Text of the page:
CHARLESTON, W. Va. (WVVA) - WV Attorney General Patrick Morrisey has announced a $5 million, multi-state settlement with a leading hospital operator related to a data breach back in August of 2014.
The terms of the settlement require Community Health Systems Inc., also known as CHS, to pay $5 million to 27 states who are a party to the settlement.
The settlement also requires CHS to implement and maintain a comprehensive information security security program designed to protect personal and protected health information.
“All consumers rely upon businesses, especially hospitals, to secure their sensitive personal, identifiable information,” Attorney General Morrisey said.
“Any company that breaks that trust must be held accountable. This settlement emphasizes the meticulous protocols consumers expect to protect their information from unlawful use or disclosure.”
At the time of the breach in August of 2014, CHS owned, operated, or leased 206 affiliated hospitals.
These included five West Virginia entities:
- Oak Hill Clinic Corp.
- Oak Hill Hospital Corp.
- Bluefield Clinic Company LLC
- Greenbrier Valley Anesthesia LLC
- Greenbrier Valley Emergency Physicians and Ronceverte Physician Group
CHS is a Tennessee-based company and maintains control of over 92 hospitals, including Greenbrier Valley Medical Center for Ronceverte and Plateau Medical Center of Oak Hill, according to its website.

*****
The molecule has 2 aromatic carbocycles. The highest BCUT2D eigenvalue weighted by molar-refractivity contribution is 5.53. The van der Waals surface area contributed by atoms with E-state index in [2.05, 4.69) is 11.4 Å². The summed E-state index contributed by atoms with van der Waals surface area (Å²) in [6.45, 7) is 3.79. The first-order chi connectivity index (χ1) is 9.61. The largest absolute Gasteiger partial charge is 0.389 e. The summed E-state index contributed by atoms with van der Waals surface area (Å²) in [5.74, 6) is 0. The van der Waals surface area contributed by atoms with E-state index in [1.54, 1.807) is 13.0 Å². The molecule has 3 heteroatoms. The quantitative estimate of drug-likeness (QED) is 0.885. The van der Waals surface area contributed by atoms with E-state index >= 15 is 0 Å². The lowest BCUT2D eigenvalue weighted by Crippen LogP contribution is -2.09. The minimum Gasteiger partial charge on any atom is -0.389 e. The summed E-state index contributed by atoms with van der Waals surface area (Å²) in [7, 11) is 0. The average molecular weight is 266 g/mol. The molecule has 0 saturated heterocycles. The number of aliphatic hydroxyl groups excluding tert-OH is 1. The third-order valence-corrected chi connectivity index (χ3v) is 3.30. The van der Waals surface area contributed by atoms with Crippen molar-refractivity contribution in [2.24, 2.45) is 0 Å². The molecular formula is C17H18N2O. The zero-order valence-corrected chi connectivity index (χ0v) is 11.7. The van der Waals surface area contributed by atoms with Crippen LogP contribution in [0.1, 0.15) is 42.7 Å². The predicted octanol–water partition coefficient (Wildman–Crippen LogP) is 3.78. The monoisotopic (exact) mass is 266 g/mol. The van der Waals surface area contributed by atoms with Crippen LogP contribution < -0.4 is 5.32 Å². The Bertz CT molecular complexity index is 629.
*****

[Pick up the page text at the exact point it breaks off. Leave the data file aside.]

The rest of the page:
The state of West Virginia will receive an allotment of $73,897, and CHS patients in the state will benefit from the stringent security protocols implemented as part of the settlement.
The CHS data breach in August of 2014 impacted approximately 6.1 million people patients nationwide.
This included 75,597 consumers from the Mountain State.
The breach allowed for names, birth dates, Social Security numbers, phone numbers and patient addresses to be exposed.
Specific security measures within the settlement require CHS and subsidiary CHSPSC LLC to incorporate security awareness and privacy training, develop a written incident response plan and limit unnecessary or inappropriate access to protected health information.
They must also implement specific policies and procedures regarding business associates, including use of agreements and audits for those associates.
West Virginia joined the settlement with Alaska, Arkansas, Connecticut, Florida, Illinois, Indiana, Iowa, Kentucky, Louisiana, Massachusetts, Michigan, Mississippi, Missouri, Nebraska, Nevada, New Jersey, North Carolina, Ohio, Oregon, Pennsylvania, Rhode Island, South Carolina, Tennessee, Texas, Utah, Vermont and Washington.
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